Once again, we were all together again and the Farm was the meeting place every Sunday. It was there that we chatted, argued and sang together, with no talk of politics or of war. Bud and Hubert always loved little children and would tease and play with them for hours. I would run in the orchard with my nieces and nephews and not come in until dinnertime. Mom and the sisters and sisters-in-law would set the table and load it with food. Then, the fun really began. We did not eat quiet, formal meals, but constantly teased each other, tossing biscuits around, and joking about everything that had happened throughout the week. Pop, his head down as though he was avoiding all this horseplay, would concentrate on eating his food, his favorite "grease gravy" in a small bowl in front of him. I don't even know for sure what "grease gravy" was made of, be it pork chops or bacon or Heaven knows what, but I know that Pop wouldn't eat potatoes without it. Hubert always dug into the corn when it was ripe, chowing down several golden ears, while Bud liked biscuits as much as myself, busily smearing them with homemade butter.

When Pop was older and sick in the hospital, I went to visit him there. First, he was irritated and commanded me to fetch his clothes because he intended to walk out of this "hellhole." When I didn't move, he looked at me with that gleam in his eye and said, "Don't you hear me? Do what I say!" I was agonized, wanting to obey him and walk with him out of that hospital and back to the family home, but I didn't dare do it! I just sat there, tears rolling down my cheeks, sobbing for things I couldn't change, sobbing because I feared he would never come back home.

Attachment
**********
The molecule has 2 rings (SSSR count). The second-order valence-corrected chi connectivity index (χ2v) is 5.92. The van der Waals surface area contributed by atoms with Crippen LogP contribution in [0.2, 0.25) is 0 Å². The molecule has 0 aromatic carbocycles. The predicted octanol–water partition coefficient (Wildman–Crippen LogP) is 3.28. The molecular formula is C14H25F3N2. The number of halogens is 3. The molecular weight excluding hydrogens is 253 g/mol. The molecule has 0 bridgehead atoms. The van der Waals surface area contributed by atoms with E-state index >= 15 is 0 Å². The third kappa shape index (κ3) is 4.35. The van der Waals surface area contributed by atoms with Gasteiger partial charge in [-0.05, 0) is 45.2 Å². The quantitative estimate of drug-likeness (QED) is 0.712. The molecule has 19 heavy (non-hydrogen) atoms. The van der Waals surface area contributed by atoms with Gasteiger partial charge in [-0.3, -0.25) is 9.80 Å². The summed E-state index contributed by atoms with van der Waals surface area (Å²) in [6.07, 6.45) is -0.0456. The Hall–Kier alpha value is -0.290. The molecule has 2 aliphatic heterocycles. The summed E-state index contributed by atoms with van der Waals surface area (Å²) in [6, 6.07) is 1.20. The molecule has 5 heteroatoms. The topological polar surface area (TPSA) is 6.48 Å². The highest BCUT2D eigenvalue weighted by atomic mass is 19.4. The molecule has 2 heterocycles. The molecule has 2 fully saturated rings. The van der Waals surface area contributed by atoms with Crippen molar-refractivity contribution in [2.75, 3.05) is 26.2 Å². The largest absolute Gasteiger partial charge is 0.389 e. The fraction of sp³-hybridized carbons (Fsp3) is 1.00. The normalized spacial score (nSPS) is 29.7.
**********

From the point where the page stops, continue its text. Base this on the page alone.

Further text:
Then, he became quiet and thoughtful, looked at me as I sat beside his bed, and told me, "There's too many to leave behind!" I knew then, and he knew, too, that his days in the world were numbered. He knew that he would never again walk behind a plow in a field, the sun beating down on that battered old hat, the wind in his face, the horses pulling together.

As the years go by and memories of those golden days are all that I have, I can truthfully say I feel the same way. There's too many people to love and care about, too many to leave behind. All we can do is hope that someday....somewhere...we will be together again, a hope that is shared by everyone with people to love and laughter to share and memories to carry them onward. Too many to leave behind. Too many to ever forget!